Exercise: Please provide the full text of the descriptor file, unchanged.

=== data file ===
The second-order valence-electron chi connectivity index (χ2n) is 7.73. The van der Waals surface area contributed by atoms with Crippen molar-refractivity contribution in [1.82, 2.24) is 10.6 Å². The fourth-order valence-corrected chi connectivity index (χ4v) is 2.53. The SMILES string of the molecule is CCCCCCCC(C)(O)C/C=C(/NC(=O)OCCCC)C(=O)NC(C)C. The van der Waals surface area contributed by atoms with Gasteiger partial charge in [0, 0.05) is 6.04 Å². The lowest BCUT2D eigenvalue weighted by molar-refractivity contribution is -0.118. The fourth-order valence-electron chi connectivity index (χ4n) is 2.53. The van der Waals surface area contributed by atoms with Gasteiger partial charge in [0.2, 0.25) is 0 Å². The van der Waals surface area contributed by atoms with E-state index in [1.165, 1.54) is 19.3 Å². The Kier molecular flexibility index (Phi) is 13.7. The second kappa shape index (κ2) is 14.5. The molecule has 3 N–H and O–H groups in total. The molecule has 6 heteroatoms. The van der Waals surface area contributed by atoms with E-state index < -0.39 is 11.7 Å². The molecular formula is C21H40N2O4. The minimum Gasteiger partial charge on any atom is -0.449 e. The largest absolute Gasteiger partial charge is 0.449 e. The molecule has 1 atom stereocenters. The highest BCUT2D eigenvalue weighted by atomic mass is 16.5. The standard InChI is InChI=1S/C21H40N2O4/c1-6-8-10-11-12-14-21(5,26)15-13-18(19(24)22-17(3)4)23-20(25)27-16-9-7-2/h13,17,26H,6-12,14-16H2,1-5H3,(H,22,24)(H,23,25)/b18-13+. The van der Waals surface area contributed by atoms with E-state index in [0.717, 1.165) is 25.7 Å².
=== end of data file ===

The second-order valence-electron chi connectivity index (χ2n) is 7.73. The van der Waals surface area contributed by atoms with Crippen molar-refractivity contribution in [1.82, 2.24) is 10.6 Å². The fourth-order valence-corrected chi connectivity index (χ4v) is 2.53. The SMILES string of the molecule is CCCCCCCC(C)(O)C/C=C(/NC(=O)OCCCC)C(=O)NC(C)C. The van der Waals surface area contributed by atoms with Gasteiger partial charge in [0, 0.05) is 6.04 Å². The lowest BCUT2D eigenvalue weighted by molar-refractivity contribution is -0.118. The fourth-order valence-electron chi connectivity index (χ4n) is 2.53. The van der Waals surface area contributed by atoms with Gasteiger partial charge in [0.2, 0.25) is 0 Å². The van der Waals surface area contributed by atoms with E-state index in [1.165, 1.54) is 19.3 Å². The Kier molecular flexibility index (Phi) is 13.7. The second kappa shape index (κ2) is 14.5. The molecule has 3 N–H and O–H groups in total. The molecule has 6 heteroatoms. The van der Waals surface area contributed by atoms with E-state index < -0.39 is 11.7 Å². The molecular formula is C21H40N2O4. The minimum Gasteiger partial charge on any atom is -0.449 e. The largest absolute Gasteiger partial charge is 0.449 e. The molecule has 1 atom stereocenters. The highest BCUT2D eigenvalue weighted by atomic mass is 16.5. The standard InChI is InChI=1S/C21H40N2O4/c1-6-8-10-11-12-14-21(5,26)15-13-18(19(24)22-17(3)4)23-20(25)27-16-9-7-2/h13,17,26H,6-12,14-16H2,1-5H3,(H,22,24)(H,23,25)/b18-13+. The van der Waals surface area contributed by atoms with E-state index in [0.717, 1.165) is 25.7 Å².